Saturday, March 24, 2012

Acts 9:23-25


Summary retelling of Acts 9: 23-25:

Some time goes by with Saul preaching in the synagogue.  Some of the Jews decide that like Jesus, he needs to die.  They start watching the public roads to try and find a time to kill him.  Saul finds out about the plot.  Some of Saul’s students take Saul and help get him out of Damascus safely by lowering him down in a basket. 

Thoughts for Today:
First Thought:
I don’t find it hard to believe that people wanted to kill Saul at all.  After all, he had come to Damascus to help solve the problem of the Christians and now he seemed to be joining their side!  From the perspective of the Jews, Saul had to be the Benedict Arnold before there was a Benedict Arnold.  He was a turncoat, and what’s worse is that he was making disciples.  The turncoat was taking people among them and turning them away from traditional Judaism.  From their perspective, he needed to be done away with.

Are you at all surprised by the actions of the Jews?  Have you ever been a victim of someone who used to be on your side that turned to the opposition?  How does this point us to the greater truth that we should not be concerned with “who is on our side” but rather be concerned with “am I on God’s side?”

Second Thought:
Saul makes disciples.  There it is, plain as day.  Saul isn’t fully prepared yet.  He isn’t “officially trained.”  He’s not been “rubber-stamped” by the church to make disciples.  But he is doing it nonetheless.  It’s on his agenda, and he accomplishes this fact.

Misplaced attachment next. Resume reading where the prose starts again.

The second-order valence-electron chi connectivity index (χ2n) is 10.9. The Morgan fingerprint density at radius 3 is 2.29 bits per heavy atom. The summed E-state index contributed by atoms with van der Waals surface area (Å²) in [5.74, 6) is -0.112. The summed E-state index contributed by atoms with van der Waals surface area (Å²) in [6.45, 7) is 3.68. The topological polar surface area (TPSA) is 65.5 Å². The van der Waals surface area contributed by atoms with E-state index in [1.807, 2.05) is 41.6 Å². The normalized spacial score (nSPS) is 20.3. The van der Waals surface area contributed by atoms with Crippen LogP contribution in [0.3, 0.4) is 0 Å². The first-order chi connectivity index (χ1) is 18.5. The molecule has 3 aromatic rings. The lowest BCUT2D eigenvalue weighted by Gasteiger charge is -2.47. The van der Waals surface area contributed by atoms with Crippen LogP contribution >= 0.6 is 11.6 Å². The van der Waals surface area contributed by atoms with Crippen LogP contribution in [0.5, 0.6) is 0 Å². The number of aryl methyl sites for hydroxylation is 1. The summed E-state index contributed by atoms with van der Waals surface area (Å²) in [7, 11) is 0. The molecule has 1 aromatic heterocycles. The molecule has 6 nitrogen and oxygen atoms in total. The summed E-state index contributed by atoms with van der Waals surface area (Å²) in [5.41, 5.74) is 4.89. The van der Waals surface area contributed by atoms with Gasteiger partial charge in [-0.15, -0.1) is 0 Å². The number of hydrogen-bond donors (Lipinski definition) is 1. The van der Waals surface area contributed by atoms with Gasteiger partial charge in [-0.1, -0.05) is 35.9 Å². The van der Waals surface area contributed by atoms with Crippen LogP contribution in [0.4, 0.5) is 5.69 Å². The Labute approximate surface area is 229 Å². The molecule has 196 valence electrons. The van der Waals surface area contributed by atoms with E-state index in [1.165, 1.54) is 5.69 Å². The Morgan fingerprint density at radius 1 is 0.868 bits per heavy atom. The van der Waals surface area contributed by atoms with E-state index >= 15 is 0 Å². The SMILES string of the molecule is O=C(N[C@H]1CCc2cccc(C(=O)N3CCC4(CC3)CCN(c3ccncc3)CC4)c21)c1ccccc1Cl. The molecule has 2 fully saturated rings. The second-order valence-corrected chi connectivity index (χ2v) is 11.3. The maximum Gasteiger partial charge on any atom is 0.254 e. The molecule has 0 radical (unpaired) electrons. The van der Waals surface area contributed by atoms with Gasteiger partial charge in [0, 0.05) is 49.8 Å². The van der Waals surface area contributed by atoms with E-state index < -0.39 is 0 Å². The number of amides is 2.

How are you doing with the whole “make disciples” concept?  Are you talking to people who either don’t believe or who believe differently than you and trying to get them to see your point of view?  Are you trying to bring people into the truth?

Third Thought:
Saul sees the intentions of death by those around him.  At first, it has got to be neat to realize that you are being so effective that people want to kill you.  I mean, the death thing aside and all – isn’t it cool to think that Saul is so effective that people want him dead, and dead right now?  On the other hand, it is pretty scary, too.  If Saul is going to live, he needs to let go of the “pride” that comes from realizing just how effective he has been.  He needs to humbly be lowered out of the town in a basket.  He needs to run and flee from the fight in order to survive.

How often does our pride get us into trouble?  Is it usually better to stand up in pride or run to fight another day?  How can you learn to decide when to take either tactic?

Passage for Tomorrow: Acts 9:26-27

Post a Comment